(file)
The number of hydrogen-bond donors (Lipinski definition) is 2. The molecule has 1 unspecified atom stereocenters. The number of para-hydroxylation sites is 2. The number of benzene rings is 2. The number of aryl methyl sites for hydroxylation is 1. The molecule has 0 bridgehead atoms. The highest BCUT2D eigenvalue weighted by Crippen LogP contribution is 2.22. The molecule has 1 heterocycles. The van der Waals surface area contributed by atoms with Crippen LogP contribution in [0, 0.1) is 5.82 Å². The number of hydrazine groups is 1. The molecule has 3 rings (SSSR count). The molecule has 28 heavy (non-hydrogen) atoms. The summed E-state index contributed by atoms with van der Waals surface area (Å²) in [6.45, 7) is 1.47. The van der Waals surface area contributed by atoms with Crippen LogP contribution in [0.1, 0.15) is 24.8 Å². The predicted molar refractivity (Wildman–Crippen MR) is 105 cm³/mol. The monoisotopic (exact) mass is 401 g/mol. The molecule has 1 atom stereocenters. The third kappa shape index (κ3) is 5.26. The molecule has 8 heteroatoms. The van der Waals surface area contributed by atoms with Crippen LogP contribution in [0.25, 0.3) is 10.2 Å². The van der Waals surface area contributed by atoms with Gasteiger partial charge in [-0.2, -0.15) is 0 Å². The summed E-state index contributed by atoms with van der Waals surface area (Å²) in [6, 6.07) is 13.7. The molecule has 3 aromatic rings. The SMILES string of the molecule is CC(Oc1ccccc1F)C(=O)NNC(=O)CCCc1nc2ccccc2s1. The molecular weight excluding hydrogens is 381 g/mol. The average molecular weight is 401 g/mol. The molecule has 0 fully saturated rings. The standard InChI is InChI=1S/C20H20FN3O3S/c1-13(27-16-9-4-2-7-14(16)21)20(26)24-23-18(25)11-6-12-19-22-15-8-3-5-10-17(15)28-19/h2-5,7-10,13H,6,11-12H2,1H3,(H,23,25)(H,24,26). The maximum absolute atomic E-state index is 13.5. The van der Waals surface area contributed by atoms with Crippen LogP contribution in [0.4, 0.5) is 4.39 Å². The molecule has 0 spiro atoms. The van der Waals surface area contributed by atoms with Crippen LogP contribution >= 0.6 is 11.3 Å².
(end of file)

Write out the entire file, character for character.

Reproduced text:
The number of hydrogen-bond donors (Lipinski definition) is 2. The molecule has 1 unspecified atom stereocenters. The number of para-hydroxylation sites is 2. The number of benzene rings is 2. The number of aryl methyl sites for hydroxylation is 1. The molecule has 0 bridgehead atoms. The highest BCUT2D eigenvalue weighted by Crippen LogP contribution is 2.22. The molecule has 1 heterocycles. The van der Waals surface area contributed by atoms with Crippen LogP contribution in [0, 0.1) is 5.82 Å². The number of hydrazine groups is 1. The molecule has 3 rings (SSSR count). The molecule has 28 heavy (non-hydrogen) atoms. The summed E-state index contributed by atoms with van der Waals surface area (Å²) in [6.45, 7) is 1.47. The van der Waals surface area contributed by atoms with Crippen LogP contribution in [0.1, 0.15) is 24.8 Å². The predicted molar refractivity (Wildman–Crippen MR) is 105 cm³/mol. The monoisotopic (exact) mass is 401 g/mol. The molecule has 1 atom stereocenters. The third kappa shape index (κ3) is 5.26. The molecule has 8 heteroatoms. The van der Waals surface area contributed by atoms with Crippen LogP contribution in [0.25, 0.3) is 10.2 Å². The van der Waals surface area contributed by atoms with Gasteiger partial charge in [-0.2, -0.15) is 0 Å². The summed E-state index contributed by atoms with van der Waals surface area (Å²) in [6, 6.07) is 13.7. The molecule has 3 aromatic rings. The SMILES string of the molecule is CC(Oc1ccccc1F)C(=O)NNC(=O)CCCc1nc2ccccc2s1. The molecular weight excluding hydrogens is 381 g/mol. The average molecular weight is 401 g/mol. The molecule has 0 fully saturated rings. The standard InChI is InChI=1S/C20H20FN3O3S/c1-13(27-16-9-4-2-7-14(16)21)20(26)24-23-18(25)11-6-12-19-22-15-8-3-5-10-17(15)28-19/h2-5,7-10,13H,6,11-12H2,1H3,(H,23,25)(H,24,26). The maximum absolute atomic E-state index is 13.5. The van der Waals surface area contributed by atoms with Crippen LogP contribution in [0.4, 0.5) is 4.39 Å². The molecule has 0 spiro atoms. The van der Waals surface area contributed by atoms with Crippen LogP contribution >= 0.6 is 11.3 Å².